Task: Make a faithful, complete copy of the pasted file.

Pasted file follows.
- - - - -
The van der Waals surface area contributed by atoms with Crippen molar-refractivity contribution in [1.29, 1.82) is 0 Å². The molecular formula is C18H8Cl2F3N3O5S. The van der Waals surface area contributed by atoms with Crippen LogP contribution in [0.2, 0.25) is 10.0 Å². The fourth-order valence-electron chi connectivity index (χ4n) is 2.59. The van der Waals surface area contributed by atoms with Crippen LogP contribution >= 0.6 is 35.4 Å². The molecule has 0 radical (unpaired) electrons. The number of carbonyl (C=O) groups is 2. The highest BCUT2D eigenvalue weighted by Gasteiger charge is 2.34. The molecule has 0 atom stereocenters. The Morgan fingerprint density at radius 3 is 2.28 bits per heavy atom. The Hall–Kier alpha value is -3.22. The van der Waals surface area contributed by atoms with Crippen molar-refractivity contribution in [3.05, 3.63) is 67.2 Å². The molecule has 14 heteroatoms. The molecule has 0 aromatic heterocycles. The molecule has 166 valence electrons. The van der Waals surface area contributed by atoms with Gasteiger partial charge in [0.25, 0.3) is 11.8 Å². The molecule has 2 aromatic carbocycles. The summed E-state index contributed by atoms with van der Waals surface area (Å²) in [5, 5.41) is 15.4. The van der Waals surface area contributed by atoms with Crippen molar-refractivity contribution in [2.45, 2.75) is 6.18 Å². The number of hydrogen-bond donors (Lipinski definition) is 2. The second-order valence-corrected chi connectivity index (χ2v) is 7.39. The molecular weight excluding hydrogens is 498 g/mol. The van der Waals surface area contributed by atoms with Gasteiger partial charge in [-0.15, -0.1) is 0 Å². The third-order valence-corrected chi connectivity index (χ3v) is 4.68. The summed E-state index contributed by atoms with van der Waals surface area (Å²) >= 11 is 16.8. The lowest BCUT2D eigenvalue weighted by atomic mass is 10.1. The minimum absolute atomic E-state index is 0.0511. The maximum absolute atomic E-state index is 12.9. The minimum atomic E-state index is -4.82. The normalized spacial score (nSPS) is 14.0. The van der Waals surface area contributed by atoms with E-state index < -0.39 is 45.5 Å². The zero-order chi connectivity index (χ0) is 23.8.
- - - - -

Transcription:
The van der Waals surface area contributed by atoms with Crippen molar-refractivity contribution in [1.29, 1.82) is 0 Å². The molecular formula is C18H8Cl2F3N3O5S. The van der Waals surface area contributed by atoms with Crippen LogP contribution in [0.2, 0.25) is 10.0 Å². The fourth-order valence-electron chi connectivity index (χ4n) is 2.59. The van der Waals surface area contributed by atoms with Crippen LogP contribution >= 0.6 is 35.4 Å². The molecule has 0 radical (unpaired) electrons. The number of carbonyl (C=O) groups is 2. The highest BCUT2D eigenvalue weighted by Gasteiger charge is 2.34. The molecule has 0 atom stereocenters. The Morgan fingerprint density at radius 3 is 2.28 bits per heavy atom. The Hall–Kier alpha value is -3.22. The van der Waals surface area contributed by atoms with Crippen molar-refractivity contribution in [3.05, 3.63) is 67.2 Å². The molecule has 14 heteroatoms. The molecule has 0 aromatic heterocycles. The molecule has 166 valence electrons. The van der Waals surface area contributed by atoms with Gasteiger partial charge in [0.25, 0.3) is 11.8 Å². The molecule has 2 aromatic carbocycles. The summed E-state index contributed by atoms with van der Waals surface area (Å²) in [5, 5.41) is 15.4. The van der Waals surface area contributed by atoms with Crippen molar-refractivity contribution in [2.45, 2.75) is 6.18 Å². The number of hydrogen-bond donors (Lipinski definition) is 2. The second-order valence-corrected chi connectivity index (χ2v) is 7.39. The molecular weight excluding hydrogens is 498 g/mol. The van der Waals surface area contributed by atoms with Gasteiger partial charge in [-0.15, -0.1) is 0 Å². The third-order valence-corrected chi connectivity index (χ3v) is 4.68. The summed E-state index contributed by atoms with van der Waals surface area (Å²) >= 11 is 16.8. The lowest BCUT2D eigenvalue weighted by atomic mass is 10.1. The minimum absolute atomic E-state index is 0.0511. The maximum absolute atomic E-state index is 12.9. The minimum atomic E-state index is -4.82. The normalized spacial score (nSPS) is 14.0. The van der Waals surface area contributed by atoms with E-state index < -0.39 is 45.5 Å². The zero-order chi connectivity index (χ0) is 23.8.